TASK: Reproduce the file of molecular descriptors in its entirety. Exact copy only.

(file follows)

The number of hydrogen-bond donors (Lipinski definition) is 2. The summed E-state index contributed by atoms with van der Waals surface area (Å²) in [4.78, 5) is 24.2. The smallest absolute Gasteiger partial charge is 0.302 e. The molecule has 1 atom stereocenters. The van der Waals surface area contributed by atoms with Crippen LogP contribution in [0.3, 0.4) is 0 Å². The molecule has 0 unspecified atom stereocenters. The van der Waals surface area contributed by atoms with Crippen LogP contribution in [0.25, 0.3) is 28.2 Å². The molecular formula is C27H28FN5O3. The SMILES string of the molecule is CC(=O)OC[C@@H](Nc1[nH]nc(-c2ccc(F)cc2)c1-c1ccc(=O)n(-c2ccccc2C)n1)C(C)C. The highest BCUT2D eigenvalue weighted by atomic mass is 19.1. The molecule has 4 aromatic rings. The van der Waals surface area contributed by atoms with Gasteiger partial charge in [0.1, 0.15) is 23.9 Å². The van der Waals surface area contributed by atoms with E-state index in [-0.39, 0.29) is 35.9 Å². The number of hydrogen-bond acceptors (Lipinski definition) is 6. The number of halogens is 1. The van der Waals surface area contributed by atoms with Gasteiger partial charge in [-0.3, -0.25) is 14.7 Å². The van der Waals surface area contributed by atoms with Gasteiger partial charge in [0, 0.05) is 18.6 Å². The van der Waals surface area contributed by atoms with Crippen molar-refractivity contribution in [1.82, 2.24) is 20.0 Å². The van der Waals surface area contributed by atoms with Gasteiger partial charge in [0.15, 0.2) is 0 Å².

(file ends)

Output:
The number of hydrogen-bond donors (Lipinski definition) is 2. The summed E-state index contributed by atoms with van der Waals surface area (Å²) in [4.78, 5) is 24.2. The smallest absolute Gasteiger partial charge is 0.302 e. The molecule has 1 atom stereocenters. The van der Waals surface area contributed by atoms with Crippen LogP contribution in [0.3, 0.4) is 0 Å². The molecule has 0 unspecified atom stereocenters. The van der Waals surface area contributed by atoms with Crippen LogP contribution in [0.25, 0.3) is 28.2 Å². The molecular formula is C27H28FN5O3. The SMILES string of the molecule is CC(=O)OC[C@@H](Nc1[nH]nc(-c2ccc(F)cc2)c1-c1ccc(=O)n(-c2ccccc2C)n1)C(C)C. The highest BCUT2D eigenvalue weighted by atomic mass is 19.1. The molecule has 4 aromatic rings. The van der Waals surface area contributed by atoms with Gasteiger partial charge in [0.1, 0.15) is 23.9 Å². The van der Waals surface area contributed by atoms with E-state index in [-0.39, 0.29) is 35.9 Å². The number of hydrogen-bond acceptors (Lipinski definition) is 6. The number of halogens is 1. The van der Waals surface area contributed by atoms with Gasteiger partial charge in [-0.3, -0.25) is 14.7 Å². The van der Waals surface area contributed by atoms with Gasteiger partial charge in [0, 0.05) is 18.6 Å². The van der Waals surface area contributed by atoms with Crippen molar-refractivity contribution in [1.82, 2.24) is 20.0 Å². The van der Waals surface area contributed by atoms with Gasteiger partial charge in [0.15, 0.2) is 0 Å².